Here’s a picture of the entire set.  I had a hard time finding somewhere to lay it out to get a really good picture, and this is not the way I would display it for viewing.  Ideally I would hang or set the pieces around a large space where each could be viewed individually, while still being in the context of the entire series.


Besides reading Megan McKenna’s “The New Stations of the Cross” while working on this project, I also read Henri Nouwen’s “Walk With Jesus” on Good Friday for another perspective on the stations of the cross.  I recommend both books.  

Now, besides getting the process paper written I’m focusing on readings for my next classes. Right now I’m reading about the use of music in Christianity in Jeremy S. Begbie’s book, “Resounding Truth“.  It’s quite interesting.  I am worried, though, about whether I’ll be able to get all nine books read and papers written on each–three are read and one paper written so far–before my classes in May.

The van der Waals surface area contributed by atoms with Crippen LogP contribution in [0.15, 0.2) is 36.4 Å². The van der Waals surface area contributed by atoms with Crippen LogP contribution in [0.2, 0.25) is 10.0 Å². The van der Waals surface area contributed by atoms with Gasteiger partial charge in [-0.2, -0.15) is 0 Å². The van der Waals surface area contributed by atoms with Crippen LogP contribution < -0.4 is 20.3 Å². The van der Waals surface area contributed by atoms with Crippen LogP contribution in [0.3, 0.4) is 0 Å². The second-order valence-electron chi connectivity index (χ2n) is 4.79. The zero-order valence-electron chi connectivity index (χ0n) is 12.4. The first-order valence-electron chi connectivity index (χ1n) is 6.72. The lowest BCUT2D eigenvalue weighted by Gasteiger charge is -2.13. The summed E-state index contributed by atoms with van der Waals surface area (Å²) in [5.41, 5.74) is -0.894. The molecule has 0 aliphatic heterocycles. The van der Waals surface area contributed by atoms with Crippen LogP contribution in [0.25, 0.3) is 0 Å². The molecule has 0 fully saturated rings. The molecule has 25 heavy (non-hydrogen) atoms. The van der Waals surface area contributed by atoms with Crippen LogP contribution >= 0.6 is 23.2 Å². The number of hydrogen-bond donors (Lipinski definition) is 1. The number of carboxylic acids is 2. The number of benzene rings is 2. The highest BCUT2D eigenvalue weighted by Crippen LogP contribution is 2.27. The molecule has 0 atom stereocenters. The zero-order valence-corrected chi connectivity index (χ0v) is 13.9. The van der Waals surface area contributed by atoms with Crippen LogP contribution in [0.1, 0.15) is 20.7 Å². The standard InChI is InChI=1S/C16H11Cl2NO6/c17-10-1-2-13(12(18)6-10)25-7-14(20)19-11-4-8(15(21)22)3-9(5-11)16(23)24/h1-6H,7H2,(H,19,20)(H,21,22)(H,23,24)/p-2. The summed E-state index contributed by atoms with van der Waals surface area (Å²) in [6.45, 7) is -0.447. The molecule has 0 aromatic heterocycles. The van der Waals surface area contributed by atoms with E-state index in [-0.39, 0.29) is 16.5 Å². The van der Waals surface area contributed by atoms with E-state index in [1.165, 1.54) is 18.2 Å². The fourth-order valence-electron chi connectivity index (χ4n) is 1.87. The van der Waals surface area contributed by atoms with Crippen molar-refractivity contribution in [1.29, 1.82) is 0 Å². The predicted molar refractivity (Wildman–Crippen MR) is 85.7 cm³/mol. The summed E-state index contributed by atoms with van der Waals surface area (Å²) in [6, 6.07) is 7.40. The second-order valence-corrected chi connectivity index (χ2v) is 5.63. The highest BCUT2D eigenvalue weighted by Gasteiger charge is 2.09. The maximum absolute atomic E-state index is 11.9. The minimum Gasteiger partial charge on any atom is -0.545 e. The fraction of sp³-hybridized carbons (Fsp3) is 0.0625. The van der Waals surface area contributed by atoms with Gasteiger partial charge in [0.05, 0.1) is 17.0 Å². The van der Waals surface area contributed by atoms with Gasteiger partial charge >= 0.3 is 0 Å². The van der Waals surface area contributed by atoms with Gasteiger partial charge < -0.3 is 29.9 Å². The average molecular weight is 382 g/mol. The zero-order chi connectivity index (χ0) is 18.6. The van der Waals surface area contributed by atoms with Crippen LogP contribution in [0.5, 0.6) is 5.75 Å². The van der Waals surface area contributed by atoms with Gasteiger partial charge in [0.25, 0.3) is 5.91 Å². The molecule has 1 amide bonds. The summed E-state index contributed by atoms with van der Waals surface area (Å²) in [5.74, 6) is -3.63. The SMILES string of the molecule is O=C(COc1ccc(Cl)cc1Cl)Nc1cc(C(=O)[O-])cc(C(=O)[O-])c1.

Right now I’m pretty much exhausted from Lent and Easter, and the task seems pretty daunting.

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I have been showing my collage interpretation of The Way of the Cross March 29 through April 12.  

One piece has been shown each day along with the scripture passage or passages that go with it.  This is the project I am completing for my Creativity and Spirituality Doctor of Ministry Class at Wesley Theological Seminary.  

Please do not copy or post these images in any other place without my permission.